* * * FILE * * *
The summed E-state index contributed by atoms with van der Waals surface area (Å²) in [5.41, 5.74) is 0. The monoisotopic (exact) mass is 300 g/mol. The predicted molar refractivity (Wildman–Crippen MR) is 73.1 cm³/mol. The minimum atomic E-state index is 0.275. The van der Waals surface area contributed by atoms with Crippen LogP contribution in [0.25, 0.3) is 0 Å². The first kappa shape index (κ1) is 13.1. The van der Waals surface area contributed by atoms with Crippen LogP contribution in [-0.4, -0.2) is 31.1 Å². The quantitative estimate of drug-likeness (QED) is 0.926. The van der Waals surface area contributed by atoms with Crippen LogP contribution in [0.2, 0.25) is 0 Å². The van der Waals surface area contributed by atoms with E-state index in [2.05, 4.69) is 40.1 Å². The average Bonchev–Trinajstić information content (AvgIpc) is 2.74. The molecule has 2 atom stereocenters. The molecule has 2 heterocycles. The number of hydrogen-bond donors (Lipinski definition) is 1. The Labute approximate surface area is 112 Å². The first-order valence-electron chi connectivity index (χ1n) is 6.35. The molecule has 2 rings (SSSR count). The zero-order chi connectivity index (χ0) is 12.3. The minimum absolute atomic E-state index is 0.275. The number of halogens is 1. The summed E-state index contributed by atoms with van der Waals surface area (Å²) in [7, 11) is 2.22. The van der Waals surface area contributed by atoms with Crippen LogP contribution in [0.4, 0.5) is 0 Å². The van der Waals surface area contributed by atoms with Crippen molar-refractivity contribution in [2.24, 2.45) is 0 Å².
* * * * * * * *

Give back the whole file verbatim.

The summed E-state index contributed by atoms with van der Waals surface area (Å²) in [5.41, 5.74) is 0. The monoisotopic (exact) mass is 300 g/mol. The predicted molar refractivity (Wildman–Crippen MR) is 73.1 cm³/mol. The minimum atomic E-state index is 0.275. The van der Waals surface area contributed by atoms with Crippen LogP contribution in [0.25, 0.3) is 0 Å². The first kappa shape index (κ1) is 13.1. The van der Waals surface area contributed by atoms with Crippen LogP contribution in [-0.4, -0.2) is 31.1 Å². The quantitative estimate of drug-likeness (QED) is 0.926. The van der Waals surface area contributed by atoms with Crippen LogP contribution in [0.2, 0.25) is 0 Å². The van der Waals surface area contributed by atoms with E-state index in [2.05, 4.69) is 40.1 Å². The average Bonchev–Trinajstić information content (AvgIpc) is 2.74. The molecule has 2 atom stereocenters. The molecule has 2 heterocycles. The number of hydrogen-bond donors (Lipinski definition) is 1. The Labute approximate surface area is 112 Å². The first-order valence-electron chi connectivity index (χ1n) is 6.35. The molecule has 2 rings (SSSR count). The zero-order chi connectivity index (χ0) is 12.3. The minimum absolute atomic E-state index is 0.275. The number of halogens is 1. The summed E-state index contributed by atoms with van der Waals surface area (Å²) in [7, 11) is 2.22. The van der Waals surface area contributed by atoms with Crippen LogP contribution in [0.4, 0.5) is 0 Å². The van der Waals surface area contributed by atoms with Crippen molar-refractivity contribution in [2.24, 2.45) is 0 Å².